I will never forget the day when my son was diagnosed with autism spectrum disorder. During the long drive home from the medical center, I had to do the best I could to relax and not panic, and this took all of my inner strength to stay somewhat calm. Tears flowed for hours and I had so many uncertainties during that time. Would my son ever talk? How extreme was his autism? What would I do to help him? What did his future hold? What would this mean for my family? What changes would have to be made? And then the most profound question of all…
Would I be able to emotionally handle it?
Well, as the months progressed, and I did some research on autism, the answer to that last question would be yes…and no. Being a working mother of two boys, a wife, a teacher to 22 children, a devoted Christian, a family member, and a friend, there were many responsibilities on my plate. And I was feeling a little overwhelmed dealing emotionally with my son’s diagnosis.
Each week I felt more emotionally drained, and I suppose as a defense mechanism (who knows?) I began to shut people out. I found that it was very difficult to talk to my loved ones, because I was always having to answer questions or give progress updates about my special needs son. I found that the more I talked about it to others (that were not educated on the disorder) the more stressed I became. It was like my family and close friends were asking me questions, as if I was the expert, when in fact I was just learning everything myself. Ugh. I honestly just found it much easier to stay away and focus on him.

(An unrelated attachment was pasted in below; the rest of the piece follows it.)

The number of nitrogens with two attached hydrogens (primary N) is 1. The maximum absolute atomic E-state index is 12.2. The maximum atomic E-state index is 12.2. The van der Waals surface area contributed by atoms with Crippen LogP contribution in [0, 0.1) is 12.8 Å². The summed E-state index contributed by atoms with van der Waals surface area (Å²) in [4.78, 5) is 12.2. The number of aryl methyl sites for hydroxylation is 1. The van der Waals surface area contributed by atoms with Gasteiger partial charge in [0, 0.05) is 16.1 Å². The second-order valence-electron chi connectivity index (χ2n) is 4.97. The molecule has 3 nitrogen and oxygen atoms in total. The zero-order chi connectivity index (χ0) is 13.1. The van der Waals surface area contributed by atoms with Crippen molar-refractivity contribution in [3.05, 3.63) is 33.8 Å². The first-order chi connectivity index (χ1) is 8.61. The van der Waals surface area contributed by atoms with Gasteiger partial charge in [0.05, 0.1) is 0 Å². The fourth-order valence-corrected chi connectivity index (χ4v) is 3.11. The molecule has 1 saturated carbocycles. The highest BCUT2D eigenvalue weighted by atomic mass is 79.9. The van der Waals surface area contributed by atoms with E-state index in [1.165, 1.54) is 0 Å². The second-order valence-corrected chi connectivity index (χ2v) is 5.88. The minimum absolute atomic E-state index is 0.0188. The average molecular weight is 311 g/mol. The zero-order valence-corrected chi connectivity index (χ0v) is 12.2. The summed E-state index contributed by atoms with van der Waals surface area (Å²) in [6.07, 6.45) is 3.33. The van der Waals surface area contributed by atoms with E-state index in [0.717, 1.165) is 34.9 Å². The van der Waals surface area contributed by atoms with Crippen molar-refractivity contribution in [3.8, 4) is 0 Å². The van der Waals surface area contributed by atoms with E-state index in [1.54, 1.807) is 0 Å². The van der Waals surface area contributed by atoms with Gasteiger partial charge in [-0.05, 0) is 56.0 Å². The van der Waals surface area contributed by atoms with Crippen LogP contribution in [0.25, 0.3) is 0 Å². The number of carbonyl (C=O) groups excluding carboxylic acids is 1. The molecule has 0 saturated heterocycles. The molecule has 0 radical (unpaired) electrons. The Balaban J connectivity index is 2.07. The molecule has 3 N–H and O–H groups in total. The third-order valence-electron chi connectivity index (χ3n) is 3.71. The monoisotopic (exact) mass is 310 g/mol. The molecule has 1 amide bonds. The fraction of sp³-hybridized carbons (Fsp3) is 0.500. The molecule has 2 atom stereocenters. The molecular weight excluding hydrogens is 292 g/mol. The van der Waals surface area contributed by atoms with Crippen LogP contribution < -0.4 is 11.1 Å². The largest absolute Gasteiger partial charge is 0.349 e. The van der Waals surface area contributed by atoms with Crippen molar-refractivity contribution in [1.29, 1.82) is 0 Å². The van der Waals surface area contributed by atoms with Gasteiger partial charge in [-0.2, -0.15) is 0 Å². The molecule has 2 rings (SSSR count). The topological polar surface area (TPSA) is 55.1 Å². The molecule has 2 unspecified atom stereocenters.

Once he was enrolled in therapies, I had to figure out how to give my older son attention as well. I felt relief in knowing that my husband and I were doing the best we could with everything, but I still was feeling, well, down. Very down. So down that all I ever wanted to do was sleep on the weekends, be alone (yeah, right, like that happened), and cry.
“Go see a therapist” my mom would say.
Well, MOM, I don’t have time to see a therapist. And I knew, honestly that I didn’t have the time. I just had too many irons in the fire. And I was sad. And deep down I felt lonely. So, with these feelings, the depression crept in to my mind and began to take hold. And, man, once it gets in there, it is very powerful. Looking back on that time, I don’t think I would have or could have done anything differently, except for not shutting people out so much. But it was my way of dealing with that crazy thing called life. I certainly did a lot of praying and each night I would retreat to an uplifting book on the Scripture, but that was the only time of the day (or night…it was usually about midnight) that I felt at peace.
Time has passed. Life-changing experiences happened.
Some of them were nightmarish, and some of them were wonderful. That is the way life is. Life throws feelings, events, chaos, and joy at you over and over and over again, and I learned through my experiences to roll with the punches. I was finally able to make it to a doctor, and see him regularly and my depression, and the scars of that depression, are very controllable. Some days are better than others, but isn’t that the case for everyone? Especially working moms who never seem to stop?
My son is now a teenager with Asperger’s syndrome, which is a high-functioning form of autism. We still face some challenges, but I wouldn’t change him for the world. And I love him more than life itself.